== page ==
A common assumption is that protracted alcohol consumption is causally related to the intellectual impairment seen in sober recovering alcoholics. However, attempts to demonstrate consistent and significant relationships between alcohol intake and cognitive-perceptual functioning in such alcoholics have been inconclusive. A review of the human studies indicates that the inconsistent results cannot be accounted for by potentially confounding variables such as age, education, sex, days abstinent, years of abuse, type of hospital and number of tests used. In detoxified mice and rats there is clear evidence for a causal relationship between duration of alcohol intake and learning and memory tasks, although limited mainly to studies of relatively high levels of alcohol intake and performance on a few types of tasks. These studies suggest a duration threshold for impairment before which impairment does not occur and after which there is a systematic inverse relationship between duration and quality of performance. Finally there is an asymptote effect where, with increase in duration and increase in age, there is no corresponding decrement in performance. A number of promising areas to be investigated using the rodent model are discussed. Findings from such investigations should have heuristic value for human studies. Reasons for the inconsistent results in humans are detailed and suggestions offered to facilitate further research in this area.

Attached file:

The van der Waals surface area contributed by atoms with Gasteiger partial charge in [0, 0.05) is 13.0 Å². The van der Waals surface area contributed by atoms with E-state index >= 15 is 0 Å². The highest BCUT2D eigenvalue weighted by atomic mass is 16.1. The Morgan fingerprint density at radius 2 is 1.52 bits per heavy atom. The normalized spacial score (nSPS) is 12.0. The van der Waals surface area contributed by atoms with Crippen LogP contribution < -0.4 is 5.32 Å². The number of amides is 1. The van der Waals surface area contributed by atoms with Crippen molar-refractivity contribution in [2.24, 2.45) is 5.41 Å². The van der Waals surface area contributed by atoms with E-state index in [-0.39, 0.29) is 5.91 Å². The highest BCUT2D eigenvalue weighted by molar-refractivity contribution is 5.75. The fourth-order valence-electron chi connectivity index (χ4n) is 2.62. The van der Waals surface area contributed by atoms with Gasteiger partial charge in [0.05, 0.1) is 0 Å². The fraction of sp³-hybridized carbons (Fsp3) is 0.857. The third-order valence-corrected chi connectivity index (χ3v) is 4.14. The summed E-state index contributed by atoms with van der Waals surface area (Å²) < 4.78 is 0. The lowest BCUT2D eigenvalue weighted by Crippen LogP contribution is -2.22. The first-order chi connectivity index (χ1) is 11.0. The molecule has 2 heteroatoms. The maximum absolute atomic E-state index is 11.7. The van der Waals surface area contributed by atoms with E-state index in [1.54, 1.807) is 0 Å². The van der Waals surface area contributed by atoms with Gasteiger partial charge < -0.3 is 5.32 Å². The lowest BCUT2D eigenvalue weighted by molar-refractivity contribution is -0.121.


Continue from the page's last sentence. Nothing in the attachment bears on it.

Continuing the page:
|Original language||English (US)|
|Number of pages||21|
|Journal||Alcohol and Alcoholism|
|State||Published - 1986|
ASJC Scopus subject areas
- Medicine (miscellaneous)
- Psychiatry and Mental health